The TCJA’s Higher Exemptions Sunset: A Guide for the Impact on Estate Gift Taxes

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POSTED ON: April 30, 2024

THE TCJA'S HIGHER EXEMPTIONS SUNSET: A GUIDE FOR THE IMPACT ON ESTATE GIFT TAXES The Tax Cuts and Jobs Act (TCJA,) which significantly changed estate, gift and generation-skipping transfer (GST) taxes, was enacted in 2017 with a December 31, 2025, "sunset" date. As we edge closer to the "sunset" date, individuals who understand the implications can optimize their tax exemptions.

How the TCJA Impacts Estate Planning

Paying taxes on asset transfers has been around for a while. The Internal Revenue Code established a flat 40% on transfers made during life (the gift tax), transfers after death (the estate tax), or transfers to someone two or more generations below the donor's (the generation-skipping transfer tax). Before the TCJA, the Internal Revenue Code allowed tax-free gifting on amounts up to $5 million, known as the unified credit or exemption amount.

As Kiplinger discussed in an article, the TCJA's modifications to estate, gift, and GST taxes were straightforward. It doubled the exemption amount for these taxes from $5 million (indexed for inflation) to $10 million and further adjusted to $13.61 million in 2024 after indexing. This adjustment allows married couples to collectively shield up to $27.22 million from these taxes. This exemption will decrease by 50% on the first day of 2026, unless legislative action is taken to extend or modify the current provisions.

The Implications for Taxpayers

Reduced exemption amounts in 2026 could have significant financial implications for taxpayers. Based on the 40% tax rate applied to the difference between the current and projected exemption amounts, individuals will lose approximately $2.644 million in tax-exempt transfers. This potential loss underscores the importance of proactive planning to utilize the higher exemptions before they decrease.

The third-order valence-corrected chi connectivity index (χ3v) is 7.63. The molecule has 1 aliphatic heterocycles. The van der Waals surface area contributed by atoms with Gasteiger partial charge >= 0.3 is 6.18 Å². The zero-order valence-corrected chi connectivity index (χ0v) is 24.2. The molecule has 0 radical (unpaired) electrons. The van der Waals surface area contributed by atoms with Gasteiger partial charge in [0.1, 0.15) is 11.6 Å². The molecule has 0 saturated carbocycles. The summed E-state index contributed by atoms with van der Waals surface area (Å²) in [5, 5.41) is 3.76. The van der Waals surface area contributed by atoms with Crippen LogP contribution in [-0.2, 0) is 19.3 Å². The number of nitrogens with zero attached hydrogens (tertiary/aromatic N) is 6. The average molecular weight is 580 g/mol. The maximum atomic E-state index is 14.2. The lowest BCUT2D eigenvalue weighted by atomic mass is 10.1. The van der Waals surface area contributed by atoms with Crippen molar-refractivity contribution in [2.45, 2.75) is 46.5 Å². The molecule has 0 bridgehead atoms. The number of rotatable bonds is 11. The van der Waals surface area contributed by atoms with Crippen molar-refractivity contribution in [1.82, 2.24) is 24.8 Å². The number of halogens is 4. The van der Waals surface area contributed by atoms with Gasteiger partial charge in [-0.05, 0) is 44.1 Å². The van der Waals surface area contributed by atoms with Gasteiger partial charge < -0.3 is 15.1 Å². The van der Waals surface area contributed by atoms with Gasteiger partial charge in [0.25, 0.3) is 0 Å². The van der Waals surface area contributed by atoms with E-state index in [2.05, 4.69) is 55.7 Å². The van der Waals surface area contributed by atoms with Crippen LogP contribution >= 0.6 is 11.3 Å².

Strategies to Consider

An irrevocable trust, such as a spousal lifetime access trust (SLAT), is one effective strategy to leverage the current exemption. A SLAT allows the donor to provide for their spouse (and potentially descendants), while utilizing their exemption amount. This trust structure excludes assets and appreciation from the donor's estate, mitigating future estate tax liabilities.

Key Takeaways

  • The TCJA's Sunset: Create or update an estate plan now before the exemption amounts for estate, gift and GST taxes decrease in 2026.
  • Impact on Taxpayers: Failure to utilize the current exemption could result in a significant tax liability, with potential losses amounting to over $two million.
  • Strategic Planning: Establishing an irrevocable trust, such as a SLAT, can be a savvy move to maximize the current exemptions and protect assets from future taxes.
  • Professional Guidance: Work with a tax professional and an attorney to navigate the complexities of estate and gift tax planning effectively.


Create an estate plan that leverages the current estate and gift tax provisions for substantial tax savings and the financial security of future generations. Consider strategies like the SLAT and work with an estate planning attorney to make informed decisions that align with their financial goals and family needs.

Schedule your phone meeting: THE LAW OFFICES OF CLAUDE S. SMITH, III


Reference: Kiplinger, The Clock Is Ticking on Tax Cuts: Act Now to Avoid Missing Out

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